# Deriving a power equation from a log-log line equation

I have a log-log plot of my data (see below)

The equation of the line was determined to be: $5.26 + x0.7089$

If I wanted to convert this into a power equation would the correct way be:

$ln(y) = A + B ln(x)$

Taking the antilog of both sides will give

y = $(e^A)(x^B)$

Let $e^A$ = A, and you have

$y = a(x^B)$

Is this the correct way to convert a line equation of log-log plot into a power equation in the form of $Ax^B$

If this is correct, why isnt the anti-log taken i.e. 10^5.26 instead of e^5.26

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Yes it is antilog of "natural log" i.e. $\ln(x)$. Sometimes software (and texts) writes log to really mean $\log_e$ i.e. $\ln(x)$, whose "antilog" is $e^x$. – coffeemath Dec 23 '12 at 15:41
i see, so my conversion is correct? – Harpal Dec 23 '12 at 16:38
Yes, and it looks like the printout has that equation, labelled as "Unlogged" $y=1.924x^{.7089}$. – coffeemath Dec 23 '12 at 18:51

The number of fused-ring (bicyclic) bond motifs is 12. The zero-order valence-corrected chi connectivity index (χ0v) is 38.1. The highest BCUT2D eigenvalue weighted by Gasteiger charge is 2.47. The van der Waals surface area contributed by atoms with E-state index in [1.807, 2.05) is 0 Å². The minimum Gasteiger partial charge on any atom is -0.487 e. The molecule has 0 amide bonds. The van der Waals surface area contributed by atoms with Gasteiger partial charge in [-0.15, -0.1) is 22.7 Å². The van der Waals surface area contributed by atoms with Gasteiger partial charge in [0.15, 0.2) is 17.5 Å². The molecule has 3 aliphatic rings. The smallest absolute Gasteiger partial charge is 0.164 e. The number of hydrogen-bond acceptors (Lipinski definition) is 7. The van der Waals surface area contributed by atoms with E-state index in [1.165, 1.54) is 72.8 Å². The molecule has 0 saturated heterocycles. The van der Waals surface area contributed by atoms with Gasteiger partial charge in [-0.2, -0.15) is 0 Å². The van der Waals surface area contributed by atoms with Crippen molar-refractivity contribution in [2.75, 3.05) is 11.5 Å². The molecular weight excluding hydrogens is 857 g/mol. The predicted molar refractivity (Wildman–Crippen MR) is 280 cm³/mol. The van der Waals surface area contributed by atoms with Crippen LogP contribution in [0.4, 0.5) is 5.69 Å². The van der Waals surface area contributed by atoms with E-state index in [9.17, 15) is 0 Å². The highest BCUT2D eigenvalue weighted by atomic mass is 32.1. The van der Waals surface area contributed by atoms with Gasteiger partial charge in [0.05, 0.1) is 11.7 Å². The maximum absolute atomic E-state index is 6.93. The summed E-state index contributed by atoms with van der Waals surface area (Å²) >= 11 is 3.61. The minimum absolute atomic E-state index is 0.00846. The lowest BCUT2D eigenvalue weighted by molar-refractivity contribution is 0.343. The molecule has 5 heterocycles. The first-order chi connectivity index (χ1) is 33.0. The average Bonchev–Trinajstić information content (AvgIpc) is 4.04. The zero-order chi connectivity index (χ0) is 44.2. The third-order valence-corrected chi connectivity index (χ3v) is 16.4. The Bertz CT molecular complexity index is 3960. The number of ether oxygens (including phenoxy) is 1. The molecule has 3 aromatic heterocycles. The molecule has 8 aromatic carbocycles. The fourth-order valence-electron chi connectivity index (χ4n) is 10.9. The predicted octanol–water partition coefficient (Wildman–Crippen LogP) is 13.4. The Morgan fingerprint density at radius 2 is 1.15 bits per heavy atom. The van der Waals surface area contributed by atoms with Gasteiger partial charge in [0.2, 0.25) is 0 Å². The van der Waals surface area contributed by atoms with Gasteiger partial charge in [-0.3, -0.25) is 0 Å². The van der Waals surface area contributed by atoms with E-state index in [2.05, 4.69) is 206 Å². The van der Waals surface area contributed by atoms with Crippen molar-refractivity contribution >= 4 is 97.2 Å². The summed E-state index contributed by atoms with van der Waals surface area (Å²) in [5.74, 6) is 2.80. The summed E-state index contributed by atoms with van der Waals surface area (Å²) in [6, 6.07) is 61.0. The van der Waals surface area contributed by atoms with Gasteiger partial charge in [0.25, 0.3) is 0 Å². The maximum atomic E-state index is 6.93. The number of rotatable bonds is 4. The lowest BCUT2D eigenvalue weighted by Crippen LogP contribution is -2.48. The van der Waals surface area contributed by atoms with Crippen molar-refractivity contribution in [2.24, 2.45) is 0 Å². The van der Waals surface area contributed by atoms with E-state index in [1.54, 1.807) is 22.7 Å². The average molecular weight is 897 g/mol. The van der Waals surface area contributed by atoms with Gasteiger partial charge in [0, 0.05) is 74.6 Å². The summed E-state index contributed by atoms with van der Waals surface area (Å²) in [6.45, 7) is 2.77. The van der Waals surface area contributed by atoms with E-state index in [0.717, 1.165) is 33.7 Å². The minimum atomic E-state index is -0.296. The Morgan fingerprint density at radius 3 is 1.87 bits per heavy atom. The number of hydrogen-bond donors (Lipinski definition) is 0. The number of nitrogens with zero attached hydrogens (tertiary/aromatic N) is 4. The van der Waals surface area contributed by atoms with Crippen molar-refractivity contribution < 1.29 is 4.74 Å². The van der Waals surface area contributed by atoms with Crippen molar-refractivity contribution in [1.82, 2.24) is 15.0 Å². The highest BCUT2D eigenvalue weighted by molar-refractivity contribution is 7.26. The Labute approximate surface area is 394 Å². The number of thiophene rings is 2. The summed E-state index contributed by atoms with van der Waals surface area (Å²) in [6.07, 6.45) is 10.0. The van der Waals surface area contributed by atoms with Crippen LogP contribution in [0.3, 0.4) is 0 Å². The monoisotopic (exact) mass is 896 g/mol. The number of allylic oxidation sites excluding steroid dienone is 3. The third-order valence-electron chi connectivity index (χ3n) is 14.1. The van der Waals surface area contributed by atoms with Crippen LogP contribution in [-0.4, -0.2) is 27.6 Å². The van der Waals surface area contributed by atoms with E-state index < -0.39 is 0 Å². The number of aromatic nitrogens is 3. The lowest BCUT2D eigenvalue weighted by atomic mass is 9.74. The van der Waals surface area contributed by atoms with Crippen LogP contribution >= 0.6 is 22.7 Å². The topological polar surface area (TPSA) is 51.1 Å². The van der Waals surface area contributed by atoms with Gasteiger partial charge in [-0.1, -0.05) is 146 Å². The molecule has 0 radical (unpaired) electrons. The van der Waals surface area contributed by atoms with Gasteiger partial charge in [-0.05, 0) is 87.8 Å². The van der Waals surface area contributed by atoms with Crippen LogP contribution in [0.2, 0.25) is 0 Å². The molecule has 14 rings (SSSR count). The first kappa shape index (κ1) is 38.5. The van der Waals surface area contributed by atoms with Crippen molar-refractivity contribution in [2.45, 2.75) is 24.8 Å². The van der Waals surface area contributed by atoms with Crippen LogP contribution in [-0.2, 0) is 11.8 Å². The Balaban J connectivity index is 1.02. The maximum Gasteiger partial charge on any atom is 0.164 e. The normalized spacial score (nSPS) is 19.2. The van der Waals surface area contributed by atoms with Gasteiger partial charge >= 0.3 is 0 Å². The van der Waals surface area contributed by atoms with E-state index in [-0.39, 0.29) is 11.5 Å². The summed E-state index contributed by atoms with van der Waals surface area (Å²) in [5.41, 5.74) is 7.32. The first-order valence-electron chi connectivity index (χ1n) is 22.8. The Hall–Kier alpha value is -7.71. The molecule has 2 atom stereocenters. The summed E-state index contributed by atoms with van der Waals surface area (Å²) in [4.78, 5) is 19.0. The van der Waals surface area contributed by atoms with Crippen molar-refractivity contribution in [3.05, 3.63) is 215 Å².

+1: This is a fine question and my answer to your previous thread was corrected (really sorry for the confusion...). The answer is correct if both logarithms are $\ln$ but $10^{5.26}$ must be chosen instead if $\log$ means $\log_{10}$. – Raymond Manzoni Dec 25 '12 at 11:55
Thanks for the help, does someone want to post an answer so I can accept it? – Harpal Dec 25 '12 at 13:50

Supposing that both axis use b-basis logarithms we have : $$\log_b(y)=A+B\,\log_b(x)$$ using $\ b^{\log_b(y)}=y,\ b^{c+d}=b^c\,b^d\$ and $\ B\,\log_b(x)=\log_b(x^B)\$ we get : $$y=b^A\, x^B$$ So that your $\,y=e^A\,x^B$ equality was right for the natural logarithm $\,\ln=\log_e\,$ while the antilog expression ($y=10^{5.26}\,x^{0.7089}$) was the correct choice for the $10$-basis logarithm $\log_{10}$.